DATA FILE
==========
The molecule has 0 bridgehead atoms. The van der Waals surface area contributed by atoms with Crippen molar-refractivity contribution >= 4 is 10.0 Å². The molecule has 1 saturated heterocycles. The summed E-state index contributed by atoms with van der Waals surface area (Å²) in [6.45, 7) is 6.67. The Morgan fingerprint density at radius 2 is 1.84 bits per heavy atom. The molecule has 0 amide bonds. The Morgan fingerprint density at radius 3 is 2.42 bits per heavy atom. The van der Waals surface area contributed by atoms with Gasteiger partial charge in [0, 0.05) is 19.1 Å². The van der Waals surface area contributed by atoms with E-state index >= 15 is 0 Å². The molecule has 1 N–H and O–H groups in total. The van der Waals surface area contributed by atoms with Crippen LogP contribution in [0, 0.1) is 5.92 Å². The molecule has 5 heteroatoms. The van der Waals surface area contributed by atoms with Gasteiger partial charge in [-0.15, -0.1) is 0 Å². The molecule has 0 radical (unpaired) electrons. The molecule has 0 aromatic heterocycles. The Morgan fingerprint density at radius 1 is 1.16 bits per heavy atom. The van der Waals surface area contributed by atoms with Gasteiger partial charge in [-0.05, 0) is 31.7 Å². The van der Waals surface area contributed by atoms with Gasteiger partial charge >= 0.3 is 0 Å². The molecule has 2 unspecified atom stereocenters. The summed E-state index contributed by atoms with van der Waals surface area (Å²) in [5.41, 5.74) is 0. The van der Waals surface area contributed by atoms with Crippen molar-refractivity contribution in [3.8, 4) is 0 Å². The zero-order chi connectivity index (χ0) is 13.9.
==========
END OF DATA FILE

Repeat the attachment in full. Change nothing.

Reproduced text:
The molecule has 0 bridgehead atoms. The van der Waals surface area contributed by atoms with Crippen molar-refractivity contribution >= 4 is 10.0 Å². The molecule has 1 saturated heterocycles. The summed E-state index contributed by atoms with van der Waals surface area (Å²) in [6.45, 7) is 6.67. The Morgan fingerprint density at radius 2 is 1.84 bits per heavy atom. The molecule has 0 amide bonds. The Morgan fingerprint density at radius 3 is 2.42 bits per heavy atom. The van der Waals surface area contributed by atoms with Gasteiger partial charge in [0, 0.05) is 19.1 Å². The van der Waals surface area contributed by atoms with E-state index >= 15 is 0 Å². The molecule has 1 N–H and O–H groups in total. The van der Waals surface area contributed by atoms with Crippen LogP contribution in [0, 0.1) is 5.92 Å². The molecule has 5 heteroatoms. The van der Waals surface area contributed by atoms with Gasteiger partial charge in [-0.15, -0.1) is 0 Å². The molecule has 0 radical (unpaired) electrons. The molecule has 0 aromatic heterocycles. The Morgan fingerprint density at radius 1 is 1.16 bits per heavy atom. The van der Waals surface area contributed by atoms with Gasteiger partial charge in [-0.05, 0) is 31.7 Å². The van der Waals surface area contributed by atoms with Gasteiger partial charge >= 0.3 is 0 Å². The molecule has 2 unspecified atom stereocenters. The summed E-state index contributed by atoms with van der Waals surface area (Å²) in [5.41, 5.74) is 0. The van der Waals surface area contributed by atoms with Crippen molar-refractivity contribution in [3.8, 4) is 0 Å². The zero-order chi connectivity index (χ0) is 13.9.